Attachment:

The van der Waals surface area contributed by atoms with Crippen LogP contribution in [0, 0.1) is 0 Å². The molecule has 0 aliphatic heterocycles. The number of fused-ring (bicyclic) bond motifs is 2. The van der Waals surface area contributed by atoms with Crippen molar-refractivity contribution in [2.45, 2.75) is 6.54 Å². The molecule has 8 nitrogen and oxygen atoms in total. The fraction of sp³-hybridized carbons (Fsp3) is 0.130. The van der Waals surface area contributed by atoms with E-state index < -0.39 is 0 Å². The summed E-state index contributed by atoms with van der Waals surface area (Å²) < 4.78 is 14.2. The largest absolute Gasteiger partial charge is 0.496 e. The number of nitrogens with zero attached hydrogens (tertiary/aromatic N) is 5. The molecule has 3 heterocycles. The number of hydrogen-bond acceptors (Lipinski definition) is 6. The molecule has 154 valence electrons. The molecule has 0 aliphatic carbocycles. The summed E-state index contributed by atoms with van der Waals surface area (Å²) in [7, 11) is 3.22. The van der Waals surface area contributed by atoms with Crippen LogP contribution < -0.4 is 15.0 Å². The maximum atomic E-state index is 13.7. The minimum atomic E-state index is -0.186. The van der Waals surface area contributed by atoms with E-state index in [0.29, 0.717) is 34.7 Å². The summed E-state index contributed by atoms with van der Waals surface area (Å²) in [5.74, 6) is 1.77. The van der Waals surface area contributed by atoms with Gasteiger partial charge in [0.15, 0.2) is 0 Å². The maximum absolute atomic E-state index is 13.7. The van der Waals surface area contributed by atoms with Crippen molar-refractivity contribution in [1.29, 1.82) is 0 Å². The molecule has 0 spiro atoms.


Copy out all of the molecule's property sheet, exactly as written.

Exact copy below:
The van der Waals surface area contributed by atoms with Crippen LogP contribution in [0, 0.1) is 0 Å². The molecule has 0 aliphatic heterocycles. The number of fused-ring (bicyclic) bond motifs is 2. The van der Waals surface area contributed by atoms with Crippen molar-refractivity contribution in [2.45, 2.75) is 6.54 Å². The molecule has 8 nitrogen and oxygen atoms in total. The fraction of sp³-hybridized carbons (Fsp3) is 0.130. The van der Waals surface area contributed by atoms with E-state index < -0.39 is 0 Å². The summed E-state index contributed by atoms with van der Waals surface area (Å²) < 4.78 is 14.2. The largest absolute Gasteiger partial charge is 0.496 e. The number of nitrogens with zero attached hydrogens (tertiary/aromatic N) is 5. The molecule has 3 heterocycles. The number of hydrogen-bond acceptors (Lipinski definition) is 6. The molecule has 154 valence electrons. The molecule has 0 aliphatic carbocycles. The summed E-state index contributed by atoms with van der Waals surface area (Å²) in [7, 11) is 3.22. The van der Waals surface area contributed by atoms with Crippen LogP contribution < -0.4 is 15.0 Å². The maximum atomic E-state index is 13.7. The minimum atomic E-state index is -0.186. The van der Waals surface area contributed by atoms with E-state index in [0.29, 0.717) is 34.7 Å². The summed E-state index contributed by atoms with van der Waals surface area (Å²) in [5.74, 6) is 1.77. The van der Waals surface area contributed by atoms with Gasteiger partial charge in [0.15, 0.2) is 0 Å². The maximum absolute atomic E-state index is 13.7. The van der Waals surface area contributed by atoms with Crippen molar-refractivity contribution in [1.29, 1.82) is 0 Å². The molecule has 0 spiro atoms.